Amanda Vinicky

Read Amanda's "The Players" blog.

Amanda Vinicky has covered Illinois politics and government for WUIS and the Illinois Public Radio network since 2006.  Highlights include reporting on the historic impeachment and removal from office of former Gov. Rod Blagojevich, winning a national award for her coverage of Illinois' electric rate fight as a result of deregulation, and following Illinois' delegations to the Democratic and Republican national political conventions in '08 and '12.  

Though she's full-time with WUIS now, she previously interned with the station in graduate school; she graduated from the University of Illinois Springfield's Public Affairs Reporting program in '05.  She also holds degrees in journalism and political science from the University of Illinois Urbana Champaign. 

Amanda is insatiably curious, so please reach out to her and get in touch if you notice something interesting going on at the Capitol! She can be reached at (217) 206-6019 or (773) 217-0316. If she's not in the statehouse bureau, you can usually find Amanda tweeting, dining at a local restaurant, taking a jog around Springfield or Chicago or practicing yoga. 

Illinois Democrats say they will not pass Governor Bruce Rauner's last-minute pitch for a stopgap state budget, at least not Tuesday, the final day of the legislature's regular spring session.

Just days ago, Rauner's office nixed the idea of a temporary budget -- saying it'd kick the can down the road.

Now, he's had a "turnaround." He's pushing a plan to fund schools, finally pay what's owed to cash-starved social service agencies, and generally keep things running through the calendar year.

Brian Mackey

Illinois legislators took time during session today to honor troops killed in war.

Senator Mike Hastings is a Democrat from Tinley Park, and also a combat veteran.

He says Memorial Day is a day to honor the fallen.

"But I also think that it's a day to remember what you learned from their lives. And it's an obligation amongst yourselves to share their memories, to ensure that they're not forgotten," Hastings said.

Copyright 2016 NPR. To see more, visit NPR.

Jenna Dooley / WNIJ

Lawmakers only have two days to pass a budget before a pending deadline.  But even as top leaders came out of a meeting Sunday saying that a deal is “possible,” it was clear the chances are woefully slim.

Gov. Bruce Rauner has danced around it before. But this time, he didn't flinch. He says if it gets to his desk, he will reject in its entirety the only spending plan currently alive in the statehouse: a plan House Democrats approved last week.

"That's the bill that has a $7 billion implied deficit in it,” he said. “I will veto that bill."

Governor Rauner's relentless push for a reduction in unions' power and Democrats' sustained refusal to go along has Illinois set to round out an eleventh month without a budget.

It's under this backdrop that the two parties are also tasked with crafting next fiscal year's budget.

Indications early this week were that it wasn't going well.

House Speaker Michael Madigan said following a meeting with Rauner on Wednesday that the governor and his "agents" were "unpersuasive" in making the case for Rauner's agenda before small "working" groups.

Ounce of Prevention

Governor Bruce Rauner is being sued by his wife.

Well, her organization anyway. Diana Rauner is the CEO of Ounce of Prevention, a nonprofit that's owed $6 million dollars from Illinois per a contract.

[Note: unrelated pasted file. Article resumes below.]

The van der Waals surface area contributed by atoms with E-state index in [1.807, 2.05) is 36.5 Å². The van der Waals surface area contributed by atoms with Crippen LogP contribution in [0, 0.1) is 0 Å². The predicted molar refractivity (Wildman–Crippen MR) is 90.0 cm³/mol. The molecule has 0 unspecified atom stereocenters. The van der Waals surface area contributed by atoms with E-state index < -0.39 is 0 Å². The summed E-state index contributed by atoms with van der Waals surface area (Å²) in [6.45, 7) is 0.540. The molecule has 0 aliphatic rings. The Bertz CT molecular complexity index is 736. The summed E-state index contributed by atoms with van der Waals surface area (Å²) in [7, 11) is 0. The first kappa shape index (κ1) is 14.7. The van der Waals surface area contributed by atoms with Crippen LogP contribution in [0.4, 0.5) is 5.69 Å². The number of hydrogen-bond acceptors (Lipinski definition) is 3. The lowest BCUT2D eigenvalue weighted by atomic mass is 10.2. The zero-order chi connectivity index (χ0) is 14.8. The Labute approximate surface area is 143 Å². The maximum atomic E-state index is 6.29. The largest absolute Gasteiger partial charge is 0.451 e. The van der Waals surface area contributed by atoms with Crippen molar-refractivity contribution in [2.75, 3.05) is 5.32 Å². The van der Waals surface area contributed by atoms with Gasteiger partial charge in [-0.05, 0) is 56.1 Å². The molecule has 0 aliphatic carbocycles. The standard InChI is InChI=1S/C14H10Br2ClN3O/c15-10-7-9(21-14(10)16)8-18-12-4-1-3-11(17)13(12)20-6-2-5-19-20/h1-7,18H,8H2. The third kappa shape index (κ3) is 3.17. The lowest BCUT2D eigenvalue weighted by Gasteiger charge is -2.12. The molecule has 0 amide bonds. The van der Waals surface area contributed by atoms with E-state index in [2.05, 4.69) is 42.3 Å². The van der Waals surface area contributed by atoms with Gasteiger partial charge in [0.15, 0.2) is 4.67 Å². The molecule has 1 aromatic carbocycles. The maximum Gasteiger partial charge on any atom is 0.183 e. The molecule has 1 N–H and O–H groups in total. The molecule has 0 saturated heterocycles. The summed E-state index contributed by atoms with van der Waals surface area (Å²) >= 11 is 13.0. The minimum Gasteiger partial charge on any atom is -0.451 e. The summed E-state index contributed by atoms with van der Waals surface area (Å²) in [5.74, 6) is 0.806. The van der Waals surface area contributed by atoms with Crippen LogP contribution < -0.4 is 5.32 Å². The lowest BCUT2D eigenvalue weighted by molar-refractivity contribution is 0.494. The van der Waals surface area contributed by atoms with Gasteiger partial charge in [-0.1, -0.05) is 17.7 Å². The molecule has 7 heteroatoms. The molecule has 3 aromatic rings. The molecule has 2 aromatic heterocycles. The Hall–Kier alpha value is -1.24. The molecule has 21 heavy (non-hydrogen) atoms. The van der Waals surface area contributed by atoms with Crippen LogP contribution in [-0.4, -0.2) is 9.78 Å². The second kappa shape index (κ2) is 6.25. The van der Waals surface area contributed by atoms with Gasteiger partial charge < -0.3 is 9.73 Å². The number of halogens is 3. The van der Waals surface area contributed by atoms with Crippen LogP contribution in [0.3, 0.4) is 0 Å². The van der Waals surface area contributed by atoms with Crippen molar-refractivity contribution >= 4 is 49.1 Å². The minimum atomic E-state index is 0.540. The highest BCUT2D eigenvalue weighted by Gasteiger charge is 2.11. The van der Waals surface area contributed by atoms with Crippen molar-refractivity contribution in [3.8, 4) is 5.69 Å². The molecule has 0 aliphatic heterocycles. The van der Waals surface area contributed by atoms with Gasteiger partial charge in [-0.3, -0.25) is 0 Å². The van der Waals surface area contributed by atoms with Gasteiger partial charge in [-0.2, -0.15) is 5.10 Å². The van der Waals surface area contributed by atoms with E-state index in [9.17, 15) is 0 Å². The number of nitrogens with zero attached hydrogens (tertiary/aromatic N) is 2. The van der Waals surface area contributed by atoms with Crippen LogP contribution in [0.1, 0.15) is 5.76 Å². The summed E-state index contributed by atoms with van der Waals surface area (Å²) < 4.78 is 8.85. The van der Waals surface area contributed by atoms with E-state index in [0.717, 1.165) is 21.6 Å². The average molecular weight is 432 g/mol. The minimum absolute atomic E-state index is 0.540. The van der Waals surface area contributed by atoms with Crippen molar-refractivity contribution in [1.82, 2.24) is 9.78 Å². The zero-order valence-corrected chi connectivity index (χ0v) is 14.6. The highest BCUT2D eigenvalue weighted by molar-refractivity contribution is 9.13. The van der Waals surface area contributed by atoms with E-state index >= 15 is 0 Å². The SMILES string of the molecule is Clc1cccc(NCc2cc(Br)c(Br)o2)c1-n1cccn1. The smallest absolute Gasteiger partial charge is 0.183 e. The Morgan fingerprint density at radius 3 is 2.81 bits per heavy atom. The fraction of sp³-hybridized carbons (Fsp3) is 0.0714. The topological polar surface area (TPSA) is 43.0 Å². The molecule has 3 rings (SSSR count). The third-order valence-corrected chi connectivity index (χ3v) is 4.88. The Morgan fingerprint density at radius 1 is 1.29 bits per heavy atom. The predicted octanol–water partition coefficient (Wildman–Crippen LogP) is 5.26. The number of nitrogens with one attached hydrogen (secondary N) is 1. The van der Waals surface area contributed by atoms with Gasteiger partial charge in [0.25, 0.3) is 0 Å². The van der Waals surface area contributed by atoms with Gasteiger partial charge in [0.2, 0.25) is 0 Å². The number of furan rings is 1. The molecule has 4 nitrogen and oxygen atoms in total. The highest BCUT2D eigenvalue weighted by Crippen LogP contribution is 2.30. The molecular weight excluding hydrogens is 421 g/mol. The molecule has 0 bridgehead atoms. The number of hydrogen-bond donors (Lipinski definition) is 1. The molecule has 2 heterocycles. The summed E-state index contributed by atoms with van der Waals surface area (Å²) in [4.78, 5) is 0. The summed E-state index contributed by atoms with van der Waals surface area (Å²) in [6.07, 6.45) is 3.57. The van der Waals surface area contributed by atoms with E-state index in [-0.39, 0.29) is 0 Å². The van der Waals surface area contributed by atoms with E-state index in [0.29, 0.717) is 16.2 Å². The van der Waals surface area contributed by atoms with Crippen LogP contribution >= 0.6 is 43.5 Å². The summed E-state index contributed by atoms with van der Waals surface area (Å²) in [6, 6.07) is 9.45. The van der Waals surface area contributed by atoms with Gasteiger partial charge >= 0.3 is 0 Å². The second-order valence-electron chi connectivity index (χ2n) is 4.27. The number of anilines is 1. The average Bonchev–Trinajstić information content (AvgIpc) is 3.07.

Ounce's Chief Operating Office Sarah Bradley says there's nothing to make of the First Lady's involvement in the lawsuit. "This was a business decision that we made with the support and leadership of Diana and the support of the board. And this is for us about fairness and our contracting with the state," she said.

  A potential new state budget barely passed the Illinois House last night,  but Gov. Bruce Rauner is already signaling a veto.

The Republican says the budget spends $7 billion more than the state takes in.

But Rep. Barbara Flynn Currie -- one of the top Democrats -- says that, with less than a week left until the end of the legislative session, the spending plan is like insurance.

An attempt to reach a deal on Governor Bruce Rauner's pro-business, anti-labor demands isn't working out for House Democrats who are set to go it alone on a new state budget.


That's the takeaway from a meeting between Rauner and the legislative leaders this morning.

Republicans, led by Rauner, say they won't increase taxes to balance the budget until they get fundamental economic changes.

To that end, bipartisan groups of legislators have been meeting in private on the governor's agenda.

House Speaker Michael Madigan says he told Rauner:


  The end of the month -- and a major deadline for getting a state budget passed -- is getting closer.

Gov. Bruce Rauner is standing firm. He says he'll agree to raising taxes, if Democrats agree with his pro-business, union-weakening agenda.

Lawmakers continue to negotiate those items in private.

Representative Dan Brady, a Republican from Bloomington, is part of the talks.

He says the issues are "tender."

Amanda Vinicky/Illinois Public Radio

  Last week, thousands of union members rallied in Springfield,  asking lawmakers to override a gubernatorial veto.  The bill would change how the state negotiates with labor.

Democratic Representative Emanuel Chris Welch now says he  plans to call the measure for a vote.

He says state employees made their voices heard.

"Both in the districts and down here. I think the rally in Springfield last week was very impressive. And people are hearing that. So we're going to put it on the board and see if the votes are there," he said.